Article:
Saturday, July 7, 2012

Fireworks Prohibited?!! Not a Problem!

         My favorite Fourth of July celebrations are smoke-choked affairs scented with the bewitching aroma of freshly-exploded gunpowder, illuminated only by sparks and flashes, and deafened by rolling explosions so earth-thumpingly, bone-poundingly glorious that you walk around on jelly legs hearing nothing but the ringing in your own ears for days afterwards.
          My father is the presiding genius of this sort of celebration, and also the author of our family's Absolute Best Fourth of July ever, which took place at the farm of my parents' friends, involved platoons of fireworks both licit and il-, and, after we'd burned through those, battlefield-worthy explosions produced by the simple expedient of packing a paper towel roll with A LOT of gunpowder*, sticking a fuse in, lighting it, and running away very fast.
          Along with the heart-stopping explosion, this produced a pall of smoke so thick and sulfurous that our friends' farm took on the appearance of an agricultural enterprise from the outskirts of hell. It was a Fourth of July for the ages.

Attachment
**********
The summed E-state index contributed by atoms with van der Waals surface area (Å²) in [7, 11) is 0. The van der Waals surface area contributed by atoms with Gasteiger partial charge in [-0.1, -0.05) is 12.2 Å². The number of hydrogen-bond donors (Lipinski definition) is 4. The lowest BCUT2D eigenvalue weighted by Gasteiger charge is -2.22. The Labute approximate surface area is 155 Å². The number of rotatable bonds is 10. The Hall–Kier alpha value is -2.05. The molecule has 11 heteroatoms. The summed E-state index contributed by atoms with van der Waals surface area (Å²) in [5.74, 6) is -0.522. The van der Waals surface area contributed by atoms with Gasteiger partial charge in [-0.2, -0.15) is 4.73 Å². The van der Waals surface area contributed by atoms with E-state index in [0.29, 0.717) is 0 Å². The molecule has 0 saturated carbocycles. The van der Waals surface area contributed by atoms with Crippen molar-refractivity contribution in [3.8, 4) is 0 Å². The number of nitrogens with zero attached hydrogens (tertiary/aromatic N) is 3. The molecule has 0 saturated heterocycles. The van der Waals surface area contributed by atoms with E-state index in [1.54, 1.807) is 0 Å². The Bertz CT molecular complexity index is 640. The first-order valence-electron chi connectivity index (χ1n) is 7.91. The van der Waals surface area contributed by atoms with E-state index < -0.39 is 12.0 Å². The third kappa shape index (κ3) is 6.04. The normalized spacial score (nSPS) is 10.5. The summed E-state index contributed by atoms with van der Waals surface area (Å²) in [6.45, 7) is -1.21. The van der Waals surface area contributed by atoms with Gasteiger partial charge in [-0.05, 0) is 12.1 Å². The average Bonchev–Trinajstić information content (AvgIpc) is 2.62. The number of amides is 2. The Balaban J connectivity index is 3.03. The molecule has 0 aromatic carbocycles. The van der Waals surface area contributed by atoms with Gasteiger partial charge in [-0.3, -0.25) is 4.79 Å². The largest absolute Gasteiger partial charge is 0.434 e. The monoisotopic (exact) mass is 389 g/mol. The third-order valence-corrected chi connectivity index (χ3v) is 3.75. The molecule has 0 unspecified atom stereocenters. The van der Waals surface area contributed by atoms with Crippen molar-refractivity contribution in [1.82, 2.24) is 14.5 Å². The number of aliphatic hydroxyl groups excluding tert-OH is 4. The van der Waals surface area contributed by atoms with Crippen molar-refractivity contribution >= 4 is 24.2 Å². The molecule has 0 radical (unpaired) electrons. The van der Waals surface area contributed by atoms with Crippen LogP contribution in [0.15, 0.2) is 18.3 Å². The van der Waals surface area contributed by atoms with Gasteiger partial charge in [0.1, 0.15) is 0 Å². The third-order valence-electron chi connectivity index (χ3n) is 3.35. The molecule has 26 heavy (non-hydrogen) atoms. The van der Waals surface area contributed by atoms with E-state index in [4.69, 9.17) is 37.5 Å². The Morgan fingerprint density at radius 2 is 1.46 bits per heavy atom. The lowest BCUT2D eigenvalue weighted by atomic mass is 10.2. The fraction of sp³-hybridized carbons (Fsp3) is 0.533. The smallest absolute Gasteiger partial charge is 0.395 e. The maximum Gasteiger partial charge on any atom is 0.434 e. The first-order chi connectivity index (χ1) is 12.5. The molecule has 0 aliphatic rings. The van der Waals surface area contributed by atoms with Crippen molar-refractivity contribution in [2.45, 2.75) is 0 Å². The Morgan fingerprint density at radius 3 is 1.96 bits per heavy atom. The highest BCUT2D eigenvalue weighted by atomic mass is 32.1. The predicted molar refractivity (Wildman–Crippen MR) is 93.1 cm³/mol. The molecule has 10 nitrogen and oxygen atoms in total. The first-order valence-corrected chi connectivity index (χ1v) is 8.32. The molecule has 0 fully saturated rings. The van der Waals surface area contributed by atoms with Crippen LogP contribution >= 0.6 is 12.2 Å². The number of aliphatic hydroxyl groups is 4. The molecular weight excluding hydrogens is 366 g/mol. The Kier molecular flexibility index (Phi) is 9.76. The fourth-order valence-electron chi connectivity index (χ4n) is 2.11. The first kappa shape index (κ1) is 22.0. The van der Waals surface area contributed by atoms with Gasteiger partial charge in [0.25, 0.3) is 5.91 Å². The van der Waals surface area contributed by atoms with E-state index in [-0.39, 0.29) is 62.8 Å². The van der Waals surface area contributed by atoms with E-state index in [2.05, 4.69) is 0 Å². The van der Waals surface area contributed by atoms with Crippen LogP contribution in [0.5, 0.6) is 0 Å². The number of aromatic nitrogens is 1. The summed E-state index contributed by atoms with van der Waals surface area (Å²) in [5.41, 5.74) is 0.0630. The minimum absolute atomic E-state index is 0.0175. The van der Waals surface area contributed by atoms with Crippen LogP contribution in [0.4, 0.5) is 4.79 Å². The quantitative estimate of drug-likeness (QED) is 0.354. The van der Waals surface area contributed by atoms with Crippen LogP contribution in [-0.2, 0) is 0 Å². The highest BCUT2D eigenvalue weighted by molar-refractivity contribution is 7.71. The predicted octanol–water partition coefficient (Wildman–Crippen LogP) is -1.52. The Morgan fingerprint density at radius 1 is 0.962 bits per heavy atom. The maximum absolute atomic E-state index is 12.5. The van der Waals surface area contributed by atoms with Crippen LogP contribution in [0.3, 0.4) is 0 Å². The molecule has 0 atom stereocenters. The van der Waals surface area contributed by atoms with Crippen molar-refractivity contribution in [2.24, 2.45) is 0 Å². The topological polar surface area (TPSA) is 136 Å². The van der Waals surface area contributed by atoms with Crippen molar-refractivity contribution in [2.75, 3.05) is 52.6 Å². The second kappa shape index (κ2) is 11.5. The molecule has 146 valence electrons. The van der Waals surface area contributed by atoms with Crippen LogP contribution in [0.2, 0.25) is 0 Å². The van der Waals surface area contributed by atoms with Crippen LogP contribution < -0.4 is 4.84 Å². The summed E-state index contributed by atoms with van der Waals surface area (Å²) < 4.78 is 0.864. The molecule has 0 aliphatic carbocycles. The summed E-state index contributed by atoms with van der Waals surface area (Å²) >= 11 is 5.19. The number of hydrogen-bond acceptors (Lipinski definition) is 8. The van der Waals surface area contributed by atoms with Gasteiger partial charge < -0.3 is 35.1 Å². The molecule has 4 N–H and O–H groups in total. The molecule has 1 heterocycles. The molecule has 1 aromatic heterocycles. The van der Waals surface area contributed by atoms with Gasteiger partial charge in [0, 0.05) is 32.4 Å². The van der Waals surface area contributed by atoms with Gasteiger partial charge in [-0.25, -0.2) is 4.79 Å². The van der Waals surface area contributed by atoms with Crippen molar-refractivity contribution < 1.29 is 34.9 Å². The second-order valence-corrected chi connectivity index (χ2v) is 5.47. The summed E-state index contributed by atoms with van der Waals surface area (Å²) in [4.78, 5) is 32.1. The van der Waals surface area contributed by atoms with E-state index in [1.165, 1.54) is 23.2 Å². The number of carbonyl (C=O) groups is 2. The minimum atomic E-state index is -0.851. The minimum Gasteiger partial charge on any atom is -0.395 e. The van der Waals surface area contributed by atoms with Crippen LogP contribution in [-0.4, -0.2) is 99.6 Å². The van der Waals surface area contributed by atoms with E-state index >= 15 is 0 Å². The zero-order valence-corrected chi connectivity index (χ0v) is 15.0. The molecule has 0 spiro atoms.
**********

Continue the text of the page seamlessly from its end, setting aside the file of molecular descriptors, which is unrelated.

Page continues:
You could reasonably assume, then, that the interdiction against fireworks, flame, sparks, and even excessive friction that has been imposed on the greater state of Colorado (where I celebrated Our Nation's Birthday with my parents, sister, and her most excellent offspring) because of wildfire risk would have left me desolate—but only if you didn't know my mom, who, although not in any manner of speaking the Presiding Genius of Gunpowder-fueled Celebration, IS the Presiding Genius of All Else That is Too Fun for Words.
          Because Mom—sweet, gardening, cookie-baking Mom—put on her Special Ops hat and produced heavy artillery of the water-powered sort, chortling evilly as she did. And we all spent a warm afternoon running, yelling, and soaking each other. It was spectacular.
          If we'd been able to add gunpowder, it would have been perfect.

A temporary truce, blithely ignored by at least two of the combatants.
©Nancy E. Banks

*Because A LOT of gunpowder is just something that both my dad and his friend normally had lying around the place.

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